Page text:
Out-Law News 4 min. read

Significant barriers to entry make it hard for small suppliers to compete for Government IT contracts, says expert

The significant barriers that exist to entry into the market for the supply of IT products and services within the public sector have an impact on the competitiveness of that market, an expert has said.

IT and telecoms contract specialist Clive Seddon of Pinsent Masons, the law firm behind Out-Law.com, said that the competitiveness of the market can only be viewed in the context of the procurement environment in which suppliers are being asked to engage. He said that, currently, some smaller suppliers may not be attracted to bid for public sector IT contracts.

Seddon said it would be wrong for the Office of Fair Trading (OFT) to "pillory large, dominant suppliers" in the market without understanding and accounting for the barriers to entry SMEs encounter in the sector.

"The Government wants a wide range of suppliers, big and small, to be involved in the procurement market for public sector IT services, and there are a number of ongoing initiatives, driven by the Cabinet Office, to achieve this diversification," Seddon said. "The Government understandably wants to drive down the cost of buying IT products and services to the tax payer, and sees greater competition within the market as helping to achieve this aim."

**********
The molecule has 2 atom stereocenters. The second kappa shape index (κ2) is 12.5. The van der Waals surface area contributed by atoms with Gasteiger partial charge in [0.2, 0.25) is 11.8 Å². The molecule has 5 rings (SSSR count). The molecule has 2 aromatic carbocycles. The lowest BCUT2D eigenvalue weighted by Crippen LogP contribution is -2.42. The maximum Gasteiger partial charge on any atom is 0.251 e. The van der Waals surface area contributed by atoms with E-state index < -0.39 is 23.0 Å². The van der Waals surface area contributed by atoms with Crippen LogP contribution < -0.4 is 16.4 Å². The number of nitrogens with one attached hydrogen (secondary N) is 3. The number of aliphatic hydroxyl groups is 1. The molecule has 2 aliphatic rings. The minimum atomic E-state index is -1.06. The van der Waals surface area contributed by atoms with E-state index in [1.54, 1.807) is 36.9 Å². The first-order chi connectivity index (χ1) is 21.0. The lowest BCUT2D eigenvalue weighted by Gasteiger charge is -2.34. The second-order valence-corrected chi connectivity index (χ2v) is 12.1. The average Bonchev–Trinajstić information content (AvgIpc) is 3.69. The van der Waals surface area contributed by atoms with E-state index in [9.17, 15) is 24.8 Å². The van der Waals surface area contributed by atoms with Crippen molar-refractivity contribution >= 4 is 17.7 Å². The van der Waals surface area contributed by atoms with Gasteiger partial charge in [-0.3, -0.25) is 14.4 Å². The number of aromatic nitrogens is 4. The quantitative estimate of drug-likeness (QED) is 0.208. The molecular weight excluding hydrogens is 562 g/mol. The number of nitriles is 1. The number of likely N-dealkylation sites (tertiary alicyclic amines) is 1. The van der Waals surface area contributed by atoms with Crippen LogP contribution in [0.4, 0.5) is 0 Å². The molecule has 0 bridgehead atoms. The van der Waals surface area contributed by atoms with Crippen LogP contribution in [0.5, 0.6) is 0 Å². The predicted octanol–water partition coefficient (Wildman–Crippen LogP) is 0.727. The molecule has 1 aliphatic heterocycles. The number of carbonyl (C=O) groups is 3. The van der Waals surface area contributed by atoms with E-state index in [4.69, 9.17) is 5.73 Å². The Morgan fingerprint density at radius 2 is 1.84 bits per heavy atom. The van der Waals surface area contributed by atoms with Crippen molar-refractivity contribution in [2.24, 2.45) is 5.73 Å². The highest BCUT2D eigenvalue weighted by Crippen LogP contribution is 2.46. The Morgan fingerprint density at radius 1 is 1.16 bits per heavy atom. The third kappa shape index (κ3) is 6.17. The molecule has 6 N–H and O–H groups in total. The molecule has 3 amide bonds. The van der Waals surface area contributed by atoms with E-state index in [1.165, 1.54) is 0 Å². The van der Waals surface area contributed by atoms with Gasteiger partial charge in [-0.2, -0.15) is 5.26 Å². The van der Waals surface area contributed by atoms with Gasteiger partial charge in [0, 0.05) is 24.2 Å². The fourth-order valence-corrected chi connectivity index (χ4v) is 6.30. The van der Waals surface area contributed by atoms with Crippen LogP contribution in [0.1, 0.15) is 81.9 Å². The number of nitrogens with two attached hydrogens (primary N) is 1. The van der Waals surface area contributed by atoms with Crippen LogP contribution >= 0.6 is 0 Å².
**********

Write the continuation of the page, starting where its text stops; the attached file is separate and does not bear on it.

"However, participation in public sector IT procurements is not without cost or risk to suppliers. Complex procurement rules and the length of time that passes between the tendering for bids and the signing of contracts are among the factors that put off some suppliers from engaging in public sector IT procurements," he added.

"Suppliers must demonstrate that they can protect confidential and personal data held by Government departments, for example, in line with recognised standards on information security as set out under the ISO risk framework. Whilst it is only right that the Government seek to ensure the protection of its data, it is not surprising that some suppliers may view the legal and contractual hoops that need to be jumped through to win work in the public sector as not being worth their trouble," the expert said.